will prove the most effectual remedy against that mental hebe-
tude, which is apt to overtake us, when we have attained, as we
think, the summit of our ambition. And while urging you to

a familiar acquaintance with the thoughts of emi-
' nent men of a11 a es and clime s, I would not have

you neglectful of modern ways of thought, as repre-
sented by current literature, and the periodical and newspaper
press. A man to be of use in his generation must not be a mere

* Lord Brooke" Certaine Learned and Elegant JForfces," 1633.


178 University of Madras.

bookworm, fattening his memory with obsolete and forgotten
lore, but he must live in the present, and whet the edge of his
intellect by friction against modern minds, and the more he
studies modern literature, and especially the literature devoted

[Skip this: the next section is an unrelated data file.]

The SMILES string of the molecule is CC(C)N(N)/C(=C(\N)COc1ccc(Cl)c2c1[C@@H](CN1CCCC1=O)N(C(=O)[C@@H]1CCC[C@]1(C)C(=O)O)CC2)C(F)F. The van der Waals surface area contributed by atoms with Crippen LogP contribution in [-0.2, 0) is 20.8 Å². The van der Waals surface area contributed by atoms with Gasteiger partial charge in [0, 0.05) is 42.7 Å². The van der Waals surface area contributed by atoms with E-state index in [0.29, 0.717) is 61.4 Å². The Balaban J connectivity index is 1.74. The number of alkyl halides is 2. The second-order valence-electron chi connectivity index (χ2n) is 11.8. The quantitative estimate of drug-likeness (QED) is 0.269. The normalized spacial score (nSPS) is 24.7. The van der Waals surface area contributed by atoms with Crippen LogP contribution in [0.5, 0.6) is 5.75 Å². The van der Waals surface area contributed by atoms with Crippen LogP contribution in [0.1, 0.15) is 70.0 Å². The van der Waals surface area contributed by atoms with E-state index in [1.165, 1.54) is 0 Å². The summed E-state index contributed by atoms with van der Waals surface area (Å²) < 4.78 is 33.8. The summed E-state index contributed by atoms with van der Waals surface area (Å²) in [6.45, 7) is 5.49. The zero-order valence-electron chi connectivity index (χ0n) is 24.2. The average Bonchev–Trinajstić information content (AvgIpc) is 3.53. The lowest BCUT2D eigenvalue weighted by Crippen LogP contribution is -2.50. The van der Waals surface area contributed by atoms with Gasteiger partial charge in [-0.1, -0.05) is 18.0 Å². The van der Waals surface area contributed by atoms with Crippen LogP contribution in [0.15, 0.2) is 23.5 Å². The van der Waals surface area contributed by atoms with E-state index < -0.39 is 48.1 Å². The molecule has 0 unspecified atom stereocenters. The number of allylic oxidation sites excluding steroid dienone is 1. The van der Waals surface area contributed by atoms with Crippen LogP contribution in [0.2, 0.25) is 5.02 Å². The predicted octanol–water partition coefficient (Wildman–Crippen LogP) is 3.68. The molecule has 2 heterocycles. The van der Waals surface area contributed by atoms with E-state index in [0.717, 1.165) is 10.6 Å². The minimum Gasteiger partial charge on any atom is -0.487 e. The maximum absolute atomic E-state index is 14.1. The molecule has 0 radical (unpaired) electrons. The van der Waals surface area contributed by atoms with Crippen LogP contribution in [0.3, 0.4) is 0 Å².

to a record of scientific thought and progress, the more capable
will he be of forming a true estimate of the extent of his own
knowledge and deficiencies for the work appointed him to do.

Most of you, graduates in Arts, have after due consideration,
probably formed some schemes in respect to your
future mean s of livelihood. Some will doubtless
devote their lives to the education and training
of the young, and surely, no noble career can present itself to
those having inclination and aptitude for such work, than the
influencing for good the character of the infant generation,
which shall in due order be the manhood of the next. " The
child " being " father to the man," see to it that your teaching
and personal example shall always be employed to encourage
and develop the finer instincts of humanity, and to keep down
all that is ignoble and base, in the tender minds subjected to
your leading. Others of you will no doubt aspire to serve the